Waiting fifteen months to contribute can really add up over time. The following hypothetical illustration shows the difference in tax-deferred earnings potential between funding an IRA on January 1st of the current year, the earliest available funding, versus waiting until April 15th tax deadline of the following year, the latest you can fund your IRA.
This calculation assumes a 7% rate of return, and that the maximum contribution is made each year. The contribution limit is $4,000 in 2005 and increases to $5,000 in 2008. This calculation also includes the full catch-up contribution in the year the individual turns age 50 and every year thereafter (the catch-up is $500 in years 2002 through 2005 and increases to $1000 in 2006). The rate of return is calculated on an annual basis and is for illustrative purposes only; it does not represent any currently available investments.
Using the above assumptions, a 25 year old funds his IRA on January first every year as opposed to April 15 the following year, will end up with $1,047,689 at age 65, but will only have $980,254 if he waites until April 15 the following year to fund the IRA. That's a $67,435 potential increase in savings for not waiting.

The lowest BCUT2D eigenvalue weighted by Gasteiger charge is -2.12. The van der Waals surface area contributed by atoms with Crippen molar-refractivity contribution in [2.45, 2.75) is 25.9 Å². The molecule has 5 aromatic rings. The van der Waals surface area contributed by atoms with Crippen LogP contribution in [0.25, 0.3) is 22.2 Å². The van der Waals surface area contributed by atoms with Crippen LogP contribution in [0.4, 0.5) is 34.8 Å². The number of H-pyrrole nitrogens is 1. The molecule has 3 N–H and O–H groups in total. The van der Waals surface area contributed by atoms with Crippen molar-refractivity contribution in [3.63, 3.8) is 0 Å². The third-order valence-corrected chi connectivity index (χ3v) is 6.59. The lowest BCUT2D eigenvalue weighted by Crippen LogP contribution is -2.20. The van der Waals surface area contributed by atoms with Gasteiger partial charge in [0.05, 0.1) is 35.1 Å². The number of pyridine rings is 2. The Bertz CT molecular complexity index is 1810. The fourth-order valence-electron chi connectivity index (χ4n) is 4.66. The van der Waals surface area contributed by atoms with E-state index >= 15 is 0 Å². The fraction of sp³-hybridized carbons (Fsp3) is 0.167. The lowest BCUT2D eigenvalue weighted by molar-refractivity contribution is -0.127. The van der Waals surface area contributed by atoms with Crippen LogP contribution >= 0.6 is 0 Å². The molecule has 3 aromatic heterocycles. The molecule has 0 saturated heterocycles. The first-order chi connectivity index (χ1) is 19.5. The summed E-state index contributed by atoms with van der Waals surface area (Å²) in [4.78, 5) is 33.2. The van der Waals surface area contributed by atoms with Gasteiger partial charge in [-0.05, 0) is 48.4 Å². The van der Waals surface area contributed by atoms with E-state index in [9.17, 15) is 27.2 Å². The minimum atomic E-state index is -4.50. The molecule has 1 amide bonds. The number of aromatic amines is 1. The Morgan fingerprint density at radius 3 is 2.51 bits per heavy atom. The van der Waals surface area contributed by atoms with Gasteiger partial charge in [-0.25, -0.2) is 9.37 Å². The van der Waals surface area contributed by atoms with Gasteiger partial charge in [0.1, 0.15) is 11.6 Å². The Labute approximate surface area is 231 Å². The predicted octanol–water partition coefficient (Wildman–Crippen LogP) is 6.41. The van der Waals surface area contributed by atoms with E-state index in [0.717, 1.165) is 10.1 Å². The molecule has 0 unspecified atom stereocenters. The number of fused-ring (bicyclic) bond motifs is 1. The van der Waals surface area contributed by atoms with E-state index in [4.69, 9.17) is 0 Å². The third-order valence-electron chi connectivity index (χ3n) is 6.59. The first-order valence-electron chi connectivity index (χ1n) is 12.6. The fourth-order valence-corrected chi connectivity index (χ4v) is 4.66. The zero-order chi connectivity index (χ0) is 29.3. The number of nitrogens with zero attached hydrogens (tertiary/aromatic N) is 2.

At age 45 the potential saving difference is $19,939.
Even at age 60 the potential increased savings is $2272
For couples adding to their IRAs annually the potential increased savings is doubled that of the individual
Annual Contribution limits are now set at $4000 per year and will increase to $5,000 in 2008. Investors who are 50 years and older are eligible for Catch-up Contributions of an additional $500 per year in 2002 through 2005, and increases to $1000 starting in 2006.
Investors can add IRA Rollover assets at any time.
Take Advantage of Early Contributions to an IRA to increase Your Potential for Tax-Deferred Growth, OR Tax Free Growth using a ROTH IRA.
Raymond James Financial Services
Anthony J Vignocchi
2750 Stickney Point Road
Sarasota, Florida 34231
EMAIL: Anthony. Vignocchi@RaymondJames.com
Phone: 941- 922-8588